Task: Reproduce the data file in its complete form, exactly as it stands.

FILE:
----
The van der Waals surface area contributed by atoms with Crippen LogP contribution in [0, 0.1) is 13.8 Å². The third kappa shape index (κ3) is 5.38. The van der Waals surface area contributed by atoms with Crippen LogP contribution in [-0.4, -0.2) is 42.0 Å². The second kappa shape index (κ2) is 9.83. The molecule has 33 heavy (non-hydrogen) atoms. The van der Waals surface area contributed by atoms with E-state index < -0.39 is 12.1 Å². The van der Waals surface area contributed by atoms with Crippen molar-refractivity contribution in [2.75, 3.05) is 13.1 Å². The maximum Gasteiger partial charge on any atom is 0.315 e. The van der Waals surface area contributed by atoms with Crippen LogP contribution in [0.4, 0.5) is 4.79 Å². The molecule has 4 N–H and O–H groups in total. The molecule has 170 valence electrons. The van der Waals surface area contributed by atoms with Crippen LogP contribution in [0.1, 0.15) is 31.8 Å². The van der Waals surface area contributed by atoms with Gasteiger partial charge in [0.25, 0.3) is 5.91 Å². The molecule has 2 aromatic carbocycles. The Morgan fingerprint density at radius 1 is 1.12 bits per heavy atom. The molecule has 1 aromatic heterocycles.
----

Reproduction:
The van der Waals surface area contributed by atoms with Crippen LogP contribution in [0, 0.1) is 13.8 Å². The third kappa shape index (κ3) is 5.38. The van der Waals surface area contributed by atoms with Crippen LogP contribution in [-0.4, -0.2) is 42.0 Å². The second kappa shape index (κ2) is 9.83. The molecule has 33 heavy (non-hydrogen) atoms. The van der Waals surface area contributed by atoms with E-state index < -0.39 is 12.1 Å². The van der Waals surface area contributed by atoms with Crippen molar-refractivity contribution in [2.75, 3.05) is 13.1 Å². The maximum Gasteiger partial charge on any atom is 0.315 e. The van der Waals surface area contributed by atoms with Crippen LogP contribution in [0.4, 0.5) is 4.79 Å². The molecule has 4 N–H and O–H groups in total. The molecule has 170 valence electrons. The van der Waals surface area contributed by atoms with Crippen LogP contribution in [0.1, 0.15) is 31.8 Å². The van der Waals surface area contributed by atoms with Gasteiger partial charge in [0.25, 0.3) is 5.91 Å². The molecule has 2 aromatic carbocycles. The Morgan fingerprint density at radius 1 is 1.12 bits per heavy atom. The molecule has 1 aromatic heterocycles.